Tom Cruise's fifth "Mission: Impossible" film soared in its first weekend, with $56 million in ticket sales, one of the highest-grossing openings this year. Universal has brought in a combined $3 billion globally from "Jurassic World" and "Furious 7," just two of many hits this year for the comeback studio. And these films may not even compare to the expected monster release of "Star Wars: The Force Awakens" in December.
This is the year of the big-screen revival, with major and familiar film franchises driving record audiences back into theaters. Like never before, moviegoers are seeing a return of films and beloved characters such as Ethan Hunt of the 19-year-old series "Mission: Impossible," Han Solo of "Star Wars," Katniss Everdeen of the "Hunger Games" series, and James Bond, who is now in his 53rd year of action.
And so far, U.S. and global audiences are eating up Hollywood's slate of sequels.
For all the hand-wringing over low ticket sales in 2014, the U.S. box office is up 12.5 percent this summer compared with last year, according to data research firm Rentrak. Moviegoing in China is exploding, with the opening of 12 to 13 screens every day; overall ticket sales were up 46 percent in July over the last year.
For every blockbuster in the United States, the movies are making far more overseas — sometimes double. Disney's "Avengers: Age of Ultron" is ranked second in U.S. ticket sales this year, with $457 million, and it made double that amount overseas — a total of nearly $1.4 billion in global ticket sales.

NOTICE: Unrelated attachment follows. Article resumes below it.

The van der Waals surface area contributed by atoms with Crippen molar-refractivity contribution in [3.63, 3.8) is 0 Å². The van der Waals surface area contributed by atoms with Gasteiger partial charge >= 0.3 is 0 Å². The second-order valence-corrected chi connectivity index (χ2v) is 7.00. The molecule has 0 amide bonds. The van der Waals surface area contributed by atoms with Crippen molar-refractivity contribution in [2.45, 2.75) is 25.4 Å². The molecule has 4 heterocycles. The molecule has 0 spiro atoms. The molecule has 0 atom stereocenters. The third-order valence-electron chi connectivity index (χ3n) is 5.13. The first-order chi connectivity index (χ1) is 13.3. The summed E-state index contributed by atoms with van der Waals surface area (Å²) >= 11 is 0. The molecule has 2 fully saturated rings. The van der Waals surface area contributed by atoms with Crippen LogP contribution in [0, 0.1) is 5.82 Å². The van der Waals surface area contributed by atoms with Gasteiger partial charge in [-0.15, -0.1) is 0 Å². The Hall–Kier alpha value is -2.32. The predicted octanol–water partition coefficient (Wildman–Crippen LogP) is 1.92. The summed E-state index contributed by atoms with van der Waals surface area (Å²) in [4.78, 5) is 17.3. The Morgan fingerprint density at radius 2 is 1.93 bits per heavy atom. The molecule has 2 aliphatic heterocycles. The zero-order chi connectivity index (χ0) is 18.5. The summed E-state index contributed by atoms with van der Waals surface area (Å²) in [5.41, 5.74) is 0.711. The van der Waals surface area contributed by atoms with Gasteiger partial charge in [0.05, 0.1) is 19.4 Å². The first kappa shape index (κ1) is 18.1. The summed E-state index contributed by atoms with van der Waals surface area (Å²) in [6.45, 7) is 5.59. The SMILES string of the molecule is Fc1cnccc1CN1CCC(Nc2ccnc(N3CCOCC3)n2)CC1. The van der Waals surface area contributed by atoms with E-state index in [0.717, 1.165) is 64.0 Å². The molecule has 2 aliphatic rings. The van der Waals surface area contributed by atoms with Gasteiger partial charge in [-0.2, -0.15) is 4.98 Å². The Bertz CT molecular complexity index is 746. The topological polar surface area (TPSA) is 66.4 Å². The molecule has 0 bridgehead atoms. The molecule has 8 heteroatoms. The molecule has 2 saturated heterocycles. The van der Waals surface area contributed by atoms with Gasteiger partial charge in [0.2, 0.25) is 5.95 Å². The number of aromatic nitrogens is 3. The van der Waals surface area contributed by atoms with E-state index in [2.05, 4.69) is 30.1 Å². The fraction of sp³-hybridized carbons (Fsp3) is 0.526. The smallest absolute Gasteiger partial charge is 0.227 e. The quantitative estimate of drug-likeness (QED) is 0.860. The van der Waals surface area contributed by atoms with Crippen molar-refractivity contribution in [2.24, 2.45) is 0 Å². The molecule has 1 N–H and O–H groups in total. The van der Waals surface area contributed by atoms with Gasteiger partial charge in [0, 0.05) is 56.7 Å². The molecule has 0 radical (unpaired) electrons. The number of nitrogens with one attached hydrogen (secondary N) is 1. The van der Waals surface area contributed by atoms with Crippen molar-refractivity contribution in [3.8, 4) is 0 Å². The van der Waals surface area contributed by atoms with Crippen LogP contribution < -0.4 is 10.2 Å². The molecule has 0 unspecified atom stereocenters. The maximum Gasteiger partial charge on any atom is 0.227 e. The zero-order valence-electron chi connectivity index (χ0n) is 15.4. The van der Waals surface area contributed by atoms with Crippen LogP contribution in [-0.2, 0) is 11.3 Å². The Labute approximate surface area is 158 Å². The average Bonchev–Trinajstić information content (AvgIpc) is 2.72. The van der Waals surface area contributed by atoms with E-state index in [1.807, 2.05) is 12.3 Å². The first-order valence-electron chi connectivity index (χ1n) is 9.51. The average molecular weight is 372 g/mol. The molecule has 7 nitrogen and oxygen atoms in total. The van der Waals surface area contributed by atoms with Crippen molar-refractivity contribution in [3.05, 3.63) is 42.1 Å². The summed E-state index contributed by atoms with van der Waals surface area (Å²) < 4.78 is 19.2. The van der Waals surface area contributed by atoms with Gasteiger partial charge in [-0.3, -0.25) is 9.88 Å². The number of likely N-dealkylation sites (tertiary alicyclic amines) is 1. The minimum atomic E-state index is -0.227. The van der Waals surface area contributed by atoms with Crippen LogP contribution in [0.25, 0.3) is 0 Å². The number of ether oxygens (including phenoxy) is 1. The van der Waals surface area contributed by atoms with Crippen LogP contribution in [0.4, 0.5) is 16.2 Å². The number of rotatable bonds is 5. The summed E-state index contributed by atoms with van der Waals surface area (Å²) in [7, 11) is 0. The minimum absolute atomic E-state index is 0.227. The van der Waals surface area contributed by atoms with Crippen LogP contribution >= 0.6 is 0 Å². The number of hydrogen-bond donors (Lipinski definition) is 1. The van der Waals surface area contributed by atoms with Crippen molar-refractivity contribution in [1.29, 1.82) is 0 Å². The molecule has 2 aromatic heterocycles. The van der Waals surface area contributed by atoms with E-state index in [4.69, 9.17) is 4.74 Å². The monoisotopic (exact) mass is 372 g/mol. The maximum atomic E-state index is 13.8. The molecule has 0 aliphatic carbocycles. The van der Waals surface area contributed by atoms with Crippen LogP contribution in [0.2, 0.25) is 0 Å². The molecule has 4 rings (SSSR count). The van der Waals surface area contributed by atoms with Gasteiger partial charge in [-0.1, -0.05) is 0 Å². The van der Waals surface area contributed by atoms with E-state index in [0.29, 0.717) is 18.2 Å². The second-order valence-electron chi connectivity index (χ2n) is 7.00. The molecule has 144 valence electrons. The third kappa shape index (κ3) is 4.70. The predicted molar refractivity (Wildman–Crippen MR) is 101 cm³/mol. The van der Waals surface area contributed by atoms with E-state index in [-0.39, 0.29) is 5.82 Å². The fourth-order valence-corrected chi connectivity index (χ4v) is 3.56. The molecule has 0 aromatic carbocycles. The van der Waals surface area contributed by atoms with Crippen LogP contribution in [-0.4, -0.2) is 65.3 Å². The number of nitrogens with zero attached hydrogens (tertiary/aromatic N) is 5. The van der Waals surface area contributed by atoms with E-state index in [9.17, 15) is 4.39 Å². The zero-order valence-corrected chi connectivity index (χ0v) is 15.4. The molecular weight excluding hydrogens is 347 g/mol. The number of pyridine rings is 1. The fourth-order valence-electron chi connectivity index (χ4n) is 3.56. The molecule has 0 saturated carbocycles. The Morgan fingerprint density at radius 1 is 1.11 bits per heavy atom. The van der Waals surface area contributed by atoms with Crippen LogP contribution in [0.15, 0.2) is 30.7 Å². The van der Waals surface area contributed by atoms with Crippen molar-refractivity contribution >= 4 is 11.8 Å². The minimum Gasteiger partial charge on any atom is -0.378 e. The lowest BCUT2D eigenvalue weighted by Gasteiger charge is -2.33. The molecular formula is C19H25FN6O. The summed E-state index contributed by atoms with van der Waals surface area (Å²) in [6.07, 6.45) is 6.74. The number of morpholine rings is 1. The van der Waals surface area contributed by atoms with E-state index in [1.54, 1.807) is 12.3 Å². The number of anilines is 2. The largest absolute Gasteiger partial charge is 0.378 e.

It has been harder for some comedies and dramas to capture global audiences. Romantic comedies, in particular, don't necessarily translate to local cultures.
That's why Hollywood is betting that its long-running movie franchises, comic book series and action adventures will draw the biggest audiences.
Four years since the fourth of the "Mission: Impossible" franchise was made, "Mission: Impossible — Rogue Nation" brought back 53-year-old Cruise to star in a plot to uncover a sophisticated network of rogue agents known as the Syndicate. The movie registered the second-highest opening for the franchise, just behind "Mission: Impossible II," which made $57 million in its 2000 opening, according to Rentrak.